June 7th, 2005
Publisher Pushes Textbook Ads; McGraw-Hill Targets Students; Critics Warn Plan Could Backfire
By Rick Westhead
The first thing Tamy Zubyk sees when she wakes up and peels the curtains back in her Ryerson University dormitory room is the sea of flashing, dazzling billboards that pepper Toronto’s downtown skyline.
From then on, the 21-year-old says she spends the rest of her day being targeted by ads in subways, on storefronts — even in the women’s washrooms at Ryerson, which feature ads alongside hand dryers and on the inside of the toilet stall doors. The classroom is one of the few advertising-free zones for Zubyk and Canada’s other 785,000 university and college students.
Perhaps not for long.
For the past several months, McGraw-Hill Ryerson Ltd., one of the country’s largest publishers of university textbooks, has been quietly trying to coax companies into buying advertising space in their texts.
"Reach a hard to get target group where they spend all their parents’ money," says a McGraw-Hill brochure touting its planned ads. "Do you really think 18-24 year olds see those on-campus magazine ads? Do you really think they could miss an ad that is placed in a very well-respected textbook?"
The Whitby-based publisher, which has made presentations about its prospective textbook ads to more than a dozen advertising agencies, says in its brochure that ads can be purchased nationally or regionally, and "can be so targeted, you can even buy a specific major.
"We’ve never offered this before and we’ll only offer it to the right organizations," McGraw-Hill’s brochure says. The company plans initially to charge as much as $1.40 per book, and the ads would be inserts, instead of being placed permanently alongside text.
Several media planners whose companies weren’t involved in the ad push said McGraw-Hill’s efforts are likely to backfire.
"Textbooks are one of the last bastions," said Randy Stein, a partner at Grip Media Ltd., a Toronto ad agency. "There are some things that should remain pure and sacred. What’s next, university professors with logos on their blazers like NASCAR?"
McGraw-Hill business development specialist Diana MacDonald said in brief interview that university students are already targets of ads.
So-called "frosh packs" aimed at first-year students include dozens of company brochures, she said, adding that banks often try to pitch prospective account holders by paying for exclusive rights to place automated teller machines on a school’s campus.
In a subsequent statement to the Toronto Star, MacDonald wrote that the publisher’s textbook ads have two purposes: to bring "beneficial corporate and social awareness campaigns to the attention of students" and to "generate revenue to support programs which help professors and teachers cope with the rapid changes in their environment."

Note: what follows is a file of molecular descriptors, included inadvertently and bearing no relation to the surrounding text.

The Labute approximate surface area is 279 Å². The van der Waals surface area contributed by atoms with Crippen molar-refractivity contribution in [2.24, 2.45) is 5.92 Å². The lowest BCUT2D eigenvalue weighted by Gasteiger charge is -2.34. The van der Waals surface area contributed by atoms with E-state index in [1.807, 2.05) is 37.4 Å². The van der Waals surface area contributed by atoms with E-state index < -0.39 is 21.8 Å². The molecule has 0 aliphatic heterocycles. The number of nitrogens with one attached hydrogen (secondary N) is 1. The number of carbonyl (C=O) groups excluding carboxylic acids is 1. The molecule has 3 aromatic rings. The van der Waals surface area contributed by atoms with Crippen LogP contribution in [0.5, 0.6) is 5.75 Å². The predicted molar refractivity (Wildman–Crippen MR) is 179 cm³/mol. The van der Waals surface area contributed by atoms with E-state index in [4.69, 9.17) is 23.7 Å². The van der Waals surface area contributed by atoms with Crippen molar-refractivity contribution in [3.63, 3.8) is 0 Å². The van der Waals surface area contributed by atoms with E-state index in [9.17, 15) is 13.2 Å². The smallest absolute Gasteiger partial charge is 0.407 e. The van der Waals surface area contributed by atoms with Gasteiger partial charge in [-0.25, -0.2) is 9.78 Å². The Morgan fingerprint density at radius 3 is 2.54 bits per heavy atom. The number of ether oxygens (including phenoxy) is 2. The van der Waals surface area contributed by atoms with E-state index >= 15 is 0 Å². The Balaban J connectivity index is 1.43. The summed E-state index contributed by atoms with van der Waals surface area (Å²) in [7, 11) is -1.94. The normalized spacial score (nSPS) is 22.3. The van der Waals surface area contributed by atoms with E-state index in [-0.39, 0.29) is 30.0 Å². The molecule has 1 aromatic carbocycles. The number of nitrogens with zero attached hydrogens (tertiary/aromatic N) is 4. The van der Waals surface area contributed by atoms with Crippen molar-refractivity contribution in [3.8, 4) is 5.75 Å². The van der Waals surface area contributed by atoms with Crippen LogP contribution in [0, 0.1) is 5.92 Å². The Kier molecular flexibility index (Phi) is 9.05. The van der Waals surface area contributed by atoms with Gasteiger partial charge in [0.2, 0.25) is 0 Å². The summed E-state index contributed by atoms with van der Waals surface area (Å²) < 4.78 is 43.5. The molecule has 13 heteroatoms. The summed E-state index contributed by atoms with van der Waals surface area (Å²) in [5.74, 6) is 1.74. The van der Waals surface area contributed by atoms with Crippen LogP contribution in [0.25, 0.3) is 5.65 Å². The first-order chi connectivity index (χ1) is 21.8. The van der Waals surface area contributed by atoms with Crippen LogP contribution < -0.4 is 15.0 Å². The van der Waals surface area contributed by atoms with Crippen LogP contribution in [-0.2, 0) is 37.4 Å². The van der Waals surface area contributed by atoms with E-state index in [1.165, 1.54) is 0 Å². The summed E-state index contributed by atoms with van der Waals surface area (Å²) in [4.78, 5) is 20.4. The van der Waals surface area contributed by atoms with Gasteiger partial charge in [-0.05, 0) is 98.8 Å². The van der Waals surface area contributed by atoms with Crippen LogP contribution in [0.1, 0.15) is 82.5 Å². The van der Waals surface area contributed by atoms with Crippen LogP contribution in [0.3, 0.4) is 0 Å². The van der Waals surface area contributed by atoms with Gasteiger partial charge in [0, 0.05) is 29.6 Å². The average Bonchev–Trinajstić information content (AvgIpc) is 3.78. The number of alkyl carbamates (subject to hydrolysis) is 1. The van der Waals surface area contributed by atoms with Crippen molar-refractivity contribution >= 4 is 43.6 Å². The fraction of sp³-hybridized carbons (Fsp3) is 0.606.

MacDonald said marketing wouldn’t affect the price of the textbooks and that "all of the funds we receive from the direct to student marketing program will be directed to support the (Institute for the Advancement of Teaching in Higher Education) and conferences that are organized" by the publisher. "Advertisers are carefully chosen to ensure their products and offerings provide value to students and maintain an ethical presence," she wrote.
"Social issues are also promoted through the same means to provide awareness in areas such as drinking and driving, federal government initiatives to encourage students to vote, and health departments’ promotion of immunization programs such as meningitis."
The publisher is pitching to advertisers at the same time as it is trying to weather a recent sales decline.
With corporate roots dating back to 1829 when the Methodist Church established Canada’s first publishing company, McGraw-Hill Ryerson last year sold about 1 million textbooks and reported revenue of $88 million, a 7 per cent slip from the $95 million the company generated in 2002.
McGraw-Hill is a subsidiary of McGraw-Hill Cos., a U.S. publisher that also owns credit-rating company Standard & Poor’s Corp. and Business Week magazine.
The publisher’s higher education division reported a 2 per cent sales increase in 2004, printing textbooks on topics such as English, psychology, business and engineering.
Several ad agency executives said the ads would probably face a backlash similar to when soft-drink companies placed vending machines inside schools.
"This is just a minefield," said David Gibb, general manager of ad agency J.Walter Thompson. "The reaction would be horrible. It’d be a disaster."
Rebecca Rose, president of the Ryerson Students’ Union, said McGraw-Hill’s portrayal of students "as mooching off their parents" in the brochure was inappropriate and insulting.
Heather Campbell, a 24-year-old sociology student at the University of Toronto, agreed, adding "this is supposed to be a place of learning ... textbooks should be free of corporate influence."
McGraw-Hill isn’t the first company that has coveted school-aged consumers and their parents.
Procter & Gamble is trying to lure Grade 5 American students by presenting a number of schools with a package of reading materials, a video and product samples that include an Old Spice deodorant stick for boys and a Secret stick, plus Always maxi-pads, for girls.
Students like Ryerson’s Zubyk, who’s admittedly influenced by ads — "I see a McDonald’s ad, I crave McDonald’s" — said McGraw-Hill’s plans are a disturbing sign of the times.
"We’re faced with it all day. I think it’s just getting to be too much."